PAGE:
Medical Overview and Epidemiology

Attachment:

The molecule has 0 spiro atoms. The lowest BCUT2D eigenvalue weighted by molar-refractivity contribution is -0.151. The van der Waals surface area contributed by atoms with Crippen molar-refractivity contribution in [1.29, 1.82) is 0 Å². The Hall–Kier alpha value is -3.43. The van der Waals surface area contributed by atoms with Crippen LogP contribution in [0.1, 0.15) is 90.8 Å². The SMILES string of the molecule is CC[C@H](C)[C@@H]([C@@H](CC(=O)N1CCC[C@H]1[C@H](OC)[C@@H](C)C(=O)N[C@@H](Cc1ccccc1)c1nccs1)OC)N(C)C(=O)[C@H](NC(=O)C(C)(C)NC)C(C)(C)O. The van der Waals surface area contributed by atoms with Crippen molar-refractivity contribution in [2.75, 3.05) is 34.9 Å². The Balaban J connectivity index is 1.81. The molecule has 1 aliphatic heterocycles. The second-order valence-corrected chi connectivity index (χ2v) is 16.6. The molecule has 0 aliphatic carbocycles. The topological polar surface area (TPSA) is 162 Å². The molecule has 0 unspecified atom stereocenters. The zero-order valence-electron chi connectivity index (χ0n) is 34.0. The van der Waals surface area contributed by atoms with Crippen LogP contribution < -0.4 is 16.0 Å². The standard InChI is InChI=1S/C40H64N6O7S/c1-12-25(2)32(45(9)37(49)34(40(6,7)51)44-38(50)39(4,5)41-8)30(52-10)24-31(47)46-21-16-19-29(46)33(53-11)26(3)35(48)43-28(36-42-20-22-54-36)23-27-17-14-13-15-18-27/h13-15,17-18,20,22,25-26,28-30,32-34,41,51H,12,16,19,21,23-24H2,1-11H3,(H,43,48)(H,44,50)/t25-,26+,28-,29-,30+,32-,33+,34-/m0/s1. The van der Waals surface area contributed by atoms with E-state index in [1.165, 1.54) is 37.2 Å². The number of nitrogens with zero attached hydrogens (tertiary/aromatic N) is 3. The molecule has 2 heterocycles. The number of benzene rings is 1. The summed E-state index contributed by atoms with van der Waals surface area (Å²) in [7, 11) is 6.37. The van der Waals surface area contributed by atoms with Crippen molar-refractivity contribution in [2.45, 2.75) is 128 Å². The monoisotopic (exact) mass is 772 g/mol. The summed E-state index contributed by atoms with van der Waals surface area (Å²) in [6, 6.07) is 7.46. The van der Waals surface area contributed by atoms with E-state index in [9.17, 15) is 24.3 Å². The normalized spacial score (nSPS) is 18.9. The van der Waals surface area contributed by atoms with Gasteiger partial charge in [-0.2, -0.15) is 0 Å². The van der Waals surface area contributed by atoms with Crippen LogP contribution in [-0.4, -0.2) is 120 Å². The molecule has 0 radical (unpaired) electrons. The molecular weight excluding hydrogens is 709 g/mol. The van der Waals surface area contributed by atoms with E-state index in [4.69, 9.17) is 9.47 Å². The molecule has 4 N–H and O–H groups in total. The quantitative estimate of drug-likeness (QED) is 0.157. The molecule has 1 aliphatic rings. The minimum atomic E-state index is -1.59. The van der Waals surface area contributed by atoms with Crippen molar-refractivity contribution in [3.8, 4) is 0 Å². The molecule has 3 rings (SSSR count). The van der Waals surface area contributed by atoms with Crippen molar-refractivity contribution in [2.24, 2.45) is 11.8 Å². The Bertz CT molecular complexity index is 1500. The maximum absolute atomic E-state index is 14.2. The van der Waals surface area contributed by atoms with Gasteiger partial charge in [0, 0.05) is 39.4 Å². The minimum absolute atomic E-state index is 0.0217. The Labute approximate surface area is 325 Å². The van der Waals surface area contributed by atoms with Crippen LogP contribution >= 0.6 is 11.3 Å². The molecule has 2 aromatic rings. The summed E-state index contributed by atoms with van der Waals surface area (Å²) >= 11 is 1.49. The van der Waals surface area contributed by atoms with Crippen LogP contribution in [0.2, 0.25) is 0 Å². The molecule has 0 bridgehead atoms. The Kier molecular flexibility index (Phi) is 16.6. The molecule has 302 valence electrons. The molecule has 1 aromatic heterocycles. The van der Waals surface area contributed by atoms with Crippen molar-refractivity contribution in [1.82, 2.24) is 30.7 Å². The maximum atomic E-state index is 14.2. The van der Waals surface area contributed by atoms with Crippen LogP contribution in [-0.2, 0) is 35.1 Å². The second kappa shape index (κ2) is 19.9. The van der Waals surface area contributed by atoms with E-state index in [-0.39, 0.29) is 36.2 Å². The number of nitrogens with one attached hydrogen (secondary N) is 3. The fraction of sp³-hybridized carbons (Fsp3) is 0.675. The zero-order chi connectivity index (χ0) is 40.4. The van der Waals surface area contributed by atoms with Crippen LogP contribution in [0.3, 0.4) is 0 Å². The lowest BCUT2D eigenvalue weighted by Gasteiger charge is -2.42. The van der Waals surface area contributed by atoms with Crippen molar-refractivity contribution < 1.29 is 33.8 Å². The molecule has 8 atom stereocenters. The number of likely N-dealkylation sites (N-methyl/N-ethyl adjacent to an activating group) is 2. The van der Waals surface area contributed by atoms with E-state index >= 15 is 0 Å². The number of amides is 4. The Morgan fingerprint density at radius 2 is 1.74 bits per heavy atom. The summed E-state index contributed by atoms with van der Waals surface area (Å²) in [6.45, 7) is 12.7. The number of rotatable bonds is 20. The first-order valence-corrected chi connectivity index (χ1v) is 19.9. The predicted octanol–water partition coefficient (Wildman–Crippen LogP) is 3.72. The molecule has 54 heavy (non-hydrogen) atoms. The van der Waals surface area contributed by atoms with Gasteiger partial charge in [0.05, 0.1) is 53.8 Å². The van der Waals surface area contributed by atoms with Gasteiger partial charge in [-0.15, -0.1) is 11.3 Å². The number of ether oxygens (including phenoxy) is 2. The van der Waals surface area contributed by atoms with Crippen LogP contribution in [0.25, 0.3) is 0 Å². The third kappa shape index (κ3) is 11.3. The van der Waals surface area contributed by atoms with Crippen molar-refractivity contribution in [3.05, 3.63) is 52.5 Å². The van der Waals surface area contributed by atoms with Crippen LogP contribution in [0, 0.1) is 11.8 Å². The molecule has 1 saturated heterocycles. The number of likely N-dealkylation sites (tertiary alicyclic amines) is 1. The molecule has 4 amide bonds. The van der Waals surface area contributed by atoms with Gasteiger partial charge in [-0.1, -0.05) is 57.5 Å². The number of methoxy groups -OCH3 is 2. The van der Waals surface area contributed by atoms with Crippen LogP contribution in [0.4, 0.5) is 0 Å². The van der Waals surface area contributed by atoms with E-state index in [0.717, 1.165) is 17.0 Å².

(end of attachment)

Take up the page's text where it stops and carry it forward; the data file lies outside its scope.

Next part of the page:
Hydrocephalus develops as an isolated congenital disorder in approximately 1 out of 1,000 births and leads to an enlarged ventricular system in the brain and associated expansion of the ventricles, displacement of adjacent brain structures, and increased intracranial pressure (Avellino 2005). Obstruction involves the lateral, third, and fourth ventricles; the foramen of Monro; and the cerebral aqueduct. The causes of the obstruction vary by location, and the signs and symptoms vary by age. It is the mechanical distortion of brain structures, causing altered cerebral blood flow and changes in metabolism and neurotransmission, that leads to the development of psychopathology (Braun et al. 1997; Caner et al. 1993: Catalan et al. 1994; Da Silva et al. 1994; Del Bigio et al. 1997; Tashiro et al. 1997). Subsequent reductions in brain mass and cortical mantle affect the parietal and occipital regions, a problem that is particularly prevalent in younger patients (Dennis et al. 1981; Fletcher et al. 1996; McAllister et al. 1991). Possible etiologies include congenital disorders like myelomeningocele and associated Chiari malformation, aqueduct stenosis, and DandyWalker syndrome. Hydrocephalus can also be acquired through prematurity and intraventricular hemorrhage, meningitis, traumatic brain injury, tumors, and infectious diseases. There are no nonsur-gical interventions that are effective in the treatment of hydrocephalus. Surgical options involve either nonshunting or shunting procedures.

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